In this new opinion piece for the New York Times, former mayor of Diyarbakir’s historic Sur district Abdullah Demirbas describes the destruction of the vision of co-existence that Sur had come to symbolise, and repeats his persistent call for peace and dialogue.
Entire towns and districts are under siege. Tanks ram through narrow alleys closed off by barricades and trenches. Residents are trapped indoors for weeks because of curfews. Those who venture outside risk sniper fire. Their bodies lie on the streets for days before they can be collected. Bullets fly in through windows and buildings collapse under shelling, killing those seeking shelter at home.
This is not Syria. This is Turkey, the European Union candidate country once hailed as a champion of the Arab Spring. The conflict that restarted here after the breakdown of talks between the Turkish state and the Kurdistan Workers’ Party, or P.K.K., last summer has turned into a devastating war in Kurdish towns and cities.
One of the most affected places is the city of Diyarbakir’s historic Sur district, where I was mayor from 2004 to 2014. Sur has been under 24-hour curfew since the beginning of December. Many of its neighborhoods lie in ruins. Its historic buildings are damaged, once busy shops are shut, hospitals lack staff, and schools are closed. Tens of thousands of people have fled.
Sur’s walls surround an ancient city that has been inhabited for millenniums. Its narrow streets, spacious courtyards and elegant stone structures are reminders of a rich multicultural legacy — a legacy that has survived, albeit in an impoverished state, a century of conflict. Small but increasingly visible communities of Armenians, Assyrians, Chaldeans, Yazidis and other minorities live alongside adherents of diverse interpretations of Islam in what is now a predominantly Sunni Kurdish town.
Over the past decade, our municipality worked hard to revive and preserve this heritage. We oversaw the restoration of many historic buildings, including mosques and churches. The reopening of the Surp Giragos Armenian Church, which is now the largest Armenian church in the Middle East, after nearly a century in ruins has encouraged “hidden” survivors in Turkey of the 1915 genocide to rediscover and embrace their heritage. Efforts to restore the old synagogue in memory of Sur’s once vibrant Jewish community were underway before the eruption of violence last summer.
In 2012, Sur’s community leaders established an interfaith dialogue group bringing together representatives of the region’s different religions, cultures and civil society groups. Known as the Council of Forty, it has played a crucial role in keeping sectarian violence from reaching our city. Thanks to its efforts, Sur came to symbolize the vision of peaceful coexistence in a region plagued by intolerance.
It causes me immense grief to see that pluralism fall apart along with Sur’s buildings. Sectarianism is destroying Syria before our very eyes. To avoid the same fate in Turkey, the Council of Forty has called on the government to lift the curfews, and asked all sides to end hostilities and return to peace talks within the framework of parliamentary democracy.
President Recep Tayyip Erdogan said recently that military operations in the besieged Kurdish towns would continue until they were “cleansed” of ”terrorists.” “You will be annihilated in those houses, those buildings, those ditches which you have dug,” he threatened. But what peace can be built through destruction? Decades of military policies against the Kurds have shown only that violence begets more violence.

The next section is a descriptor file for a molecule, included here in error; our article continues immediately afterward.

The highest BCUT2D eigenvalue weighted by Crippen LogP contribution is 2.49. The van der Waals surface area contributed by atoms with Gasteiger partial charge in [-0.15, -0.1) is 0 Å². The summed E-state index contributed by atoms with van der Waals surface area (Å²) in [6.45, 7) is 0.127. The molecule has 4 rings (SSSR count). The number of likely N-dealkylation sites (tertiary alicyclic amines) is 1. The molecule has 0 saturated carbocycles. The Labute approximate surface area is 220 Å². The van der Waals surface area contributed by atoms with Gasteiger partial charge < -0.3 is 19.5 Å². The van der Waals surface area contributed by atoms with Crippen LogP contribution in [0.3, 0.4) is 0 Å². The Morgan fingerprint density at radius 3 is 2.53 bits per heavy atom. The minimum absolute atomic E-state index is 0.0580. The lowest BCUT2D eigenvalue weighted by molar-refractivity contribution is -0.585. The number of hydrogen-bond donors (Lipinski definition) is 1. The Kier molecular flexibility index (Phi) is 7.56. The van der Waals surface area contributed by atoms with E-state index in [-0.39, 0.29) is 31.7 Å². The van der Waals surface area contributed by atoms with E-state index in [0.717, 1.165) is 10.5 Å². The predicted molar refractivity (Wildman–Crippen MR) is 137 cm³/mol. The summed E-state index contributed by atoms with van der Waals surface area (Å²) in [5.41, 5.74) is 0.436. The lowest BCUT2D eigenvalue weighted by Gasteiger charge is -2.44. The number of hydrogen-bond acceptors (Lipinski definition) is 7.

Many residents of these towns are poor families who were forced to flee the countryside when the conflict between the Kurds and the Turkish state was at its peak in the 1990s. Those who are digging trenches and declaring “self-rule” in Sur and other cities and towns of southeastern Turkey today are mostly Kurdish youths in their teens and 20s who were born into that earlier era of violence, poverty and displacement, and grew up in radicalized ghettos.
Now a new generation will grow up with the trauma of killing, destruction and forced migration. Where will they go? What will become of them? And how will an angrier generation of Kurds and Turks find common ground? The truth is that my generation may be the last to reach a peaceful settlement through dialogue.
Dialogue is possible when those in power want it. Last spring, the two sides were on the verge of a breakthrough after two and a half years of negotiations. The Kurds, when given a real and fair choice, have repeatedly picked politics over violence and opted for coexistence in a democratic Turkey, where their rights and identities are recognized, over separation. But as the destruction goes on, their faith in a political solution withers.
In 2007, Sur became the first municipality in Turkey to offer services in local languages, including Kurdish, Armenian and Assyrian, besides the official Turkish — a move that infuriated the authorities in Ankara, the capital, and led to my removal as mayor. In 2009, months after being re-elected with two-thirds of the vote, I was arrested on charges of separatism. (I was released five months later on health grounds and kept my role as mayor throughout my arrest.)
As I was rounded up along with hundreds of Kurdish activists and elected politicians, my teenage son left our house to join the P.K.K. “You are wasting time with your politics and dialogue,” he told me. I dedicated my life to trying to prove him wrong and bring him home in peace. I have been discouraged before, but never lost hope. Today, I struggle to keep that hope alive.